[60] With respect to the Applicant’s submission that the Board erred by eliminating nearly the entirety of the statement of account, deference is owed to the Board’s expertise. At para. 31 of Vavilov,[17] the Supreme Court states that ‘expertise remains a relevant consideration in conducting [a] reasonableness review.’ Being attentive to a decision maker’s demonstrated expertise may reveal to a court why a decision maker reached a particular outcome or provided less detail in its consideration of a given issue (para. 93). Moreover, decision makers’ specialized expertise may lead them to rely, when conducting statutory interpretation, on ‘considerations that a court would not have thought to employ but that actually enrich and elevate the interpretive exercise’ (para. 119). As such, relevant expertise of the administrative decision maker must be borne in mind by a court conducting a reasonableness review, both when examining the rationality and logic of the decision maker’s reasoning process and the decision itself, in light of the factual and legal constraints bearing on it.
. Pryde v. Chief Animal Welfare Inspector

In Pryde v. Chief Animal Welfare Inspector (Div Court, 2022) the Divisional Court considered an 'alternative adequate remedy' (AAR) argument in a JR. Here the argument was that the applicant had not availed themselves of a rule-available reconsideration at the Animal Care Review Board. The court declined to apply to AAR argument against the applicant, in part because it would further a multitude of proceedings (SS: that's refreshing):
[13] The Respondent and the Board rely on Chief Animal Welfare Inspector v. Jackson, 2022 ONSC 872 (Div. Ct.), in which this Court declined to hear an application for judicial review because the Applicant failed to request reconsideration. In Jackson, the Board reduced accounts of $1,594.41, $450.00, and $2,025.00 rendered to an owner after three dogs were removed from his care, based on a finding that the owner did not have the means to pay those accounts.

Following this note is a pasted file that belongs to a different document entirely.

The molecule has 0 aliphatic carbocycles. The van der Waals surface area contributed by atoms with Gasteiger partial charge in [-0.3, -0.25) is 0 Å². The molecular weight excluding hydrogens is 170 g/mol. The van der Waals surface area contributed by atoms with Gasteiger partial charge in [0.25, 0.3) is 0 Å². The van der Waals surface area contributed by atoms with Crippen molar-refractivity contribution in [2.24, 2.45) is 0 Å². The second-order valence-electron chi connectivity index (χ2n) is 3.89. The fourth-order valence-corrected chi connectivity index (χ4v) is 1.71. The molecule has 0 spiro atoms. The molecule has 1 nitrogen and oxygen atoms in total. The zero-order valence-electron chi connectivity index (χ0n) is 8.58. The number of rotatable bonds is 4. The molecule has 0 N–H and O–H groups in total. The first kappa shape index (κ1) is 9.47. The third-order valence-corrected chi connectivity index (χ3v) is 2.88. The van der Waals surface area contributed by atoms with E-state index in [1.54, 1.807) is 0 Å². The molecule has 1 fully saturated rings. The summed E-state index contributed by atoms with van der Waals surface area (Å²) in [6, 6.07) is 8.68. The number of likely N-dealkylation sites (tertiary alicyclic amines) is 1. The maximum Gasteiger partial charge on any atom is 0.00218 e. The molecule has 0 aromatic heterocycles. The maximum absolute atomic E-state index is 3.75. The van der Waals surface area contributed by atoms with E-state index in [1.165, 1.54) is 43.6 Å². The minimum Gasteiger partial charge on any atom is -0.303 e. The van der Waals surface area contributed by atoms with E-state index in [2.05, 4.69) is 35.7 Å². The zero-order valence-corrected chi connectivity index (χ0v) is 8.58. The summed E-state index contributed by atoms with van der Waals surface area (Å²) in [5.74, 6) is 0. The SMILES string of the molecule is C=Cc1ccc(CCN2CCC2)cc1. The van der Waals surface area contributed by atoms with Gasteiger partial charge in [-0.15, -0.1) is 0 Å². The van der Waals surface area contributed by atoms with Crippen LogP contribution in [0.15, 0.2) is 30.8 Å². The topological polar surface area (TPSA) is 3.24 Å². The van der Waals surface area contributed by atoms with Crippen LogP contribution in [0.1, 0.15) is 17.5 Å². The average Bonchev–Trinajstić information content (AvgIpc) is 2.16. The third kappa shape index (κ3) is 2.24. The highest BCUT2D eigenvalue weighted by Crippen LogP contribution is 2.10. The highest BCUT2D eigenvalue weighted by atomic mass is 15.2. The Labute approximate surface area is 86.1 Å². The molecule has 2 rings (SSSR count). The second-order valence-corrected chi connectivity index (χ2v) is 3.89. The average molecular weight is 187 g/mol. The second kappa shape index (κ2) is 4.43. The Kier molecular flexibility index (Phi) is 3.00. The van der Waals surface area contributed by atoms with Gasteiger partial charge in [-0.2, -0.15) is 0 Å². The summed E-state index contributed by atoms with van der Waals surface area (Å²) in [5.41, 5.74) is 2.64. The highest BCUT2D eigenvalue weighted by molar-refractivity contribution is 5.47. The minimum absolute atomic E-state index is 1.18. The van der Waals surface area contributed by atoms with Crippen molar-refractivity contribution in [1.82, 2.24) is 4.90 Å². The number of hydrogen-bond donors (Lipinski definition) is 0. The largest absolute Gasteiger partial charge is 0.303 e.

[14] Our facts are different. This not a one-issue case. The record is voluminous. Sending part of the case back for reconsideration would not dispose of the matter but would potentially lead to further proceedings in parallel to the judicial review of the Compliance Decision. This would fragment the proceedings, add cost, and delay a final disposition of all issues necessary to decide the fate of the animals. Dismissing the review of the Enforcement Decision in this case would be an injustice and would perpetuate conflict. The applicants have been clear throughout that they wish to challenge the Enforcement Decision and we would not deprive them of the opportunity to do so because they pursued a sub-optimal approach to challenging the decision – thus, the choice for us, in this case, is whether to require the applicants to return before the Board with a request for reconsideration, or whether to hear the application for judicial review of the Enforcement Decision now, without the Applicants having had recourse to the reconsideration process before the Board.

[15] As the court noted in Jackson, this court has discretion to permit a party to seek judicial review where it has not sought reconsideration. The court considers the nature of the alleged grounds for review, the remedial capacity of the tribunal, the expertise of the tribunal and economical use of judicial resources and any other matter bearing on whether this court should exercise its jurisdiction: see also Strickland v. Canada (Attorney General), 2015 SCC 37 (CanLII), [2015] 2 S.C.R. 713 at para. 42. In the circumstances of this case, including the history of the litigation, the decision of this court to hear the judicial review of both applications together, the impact of further delay on living animals, the costs involved in the ongoing care of those animals, the ability of this court to determine the issues, and the comprehensive record filed, all weigh in favour of hearing both applications on the merits now. Further delay would not be in the interests of the parties, the animals involved, or the administration of justice.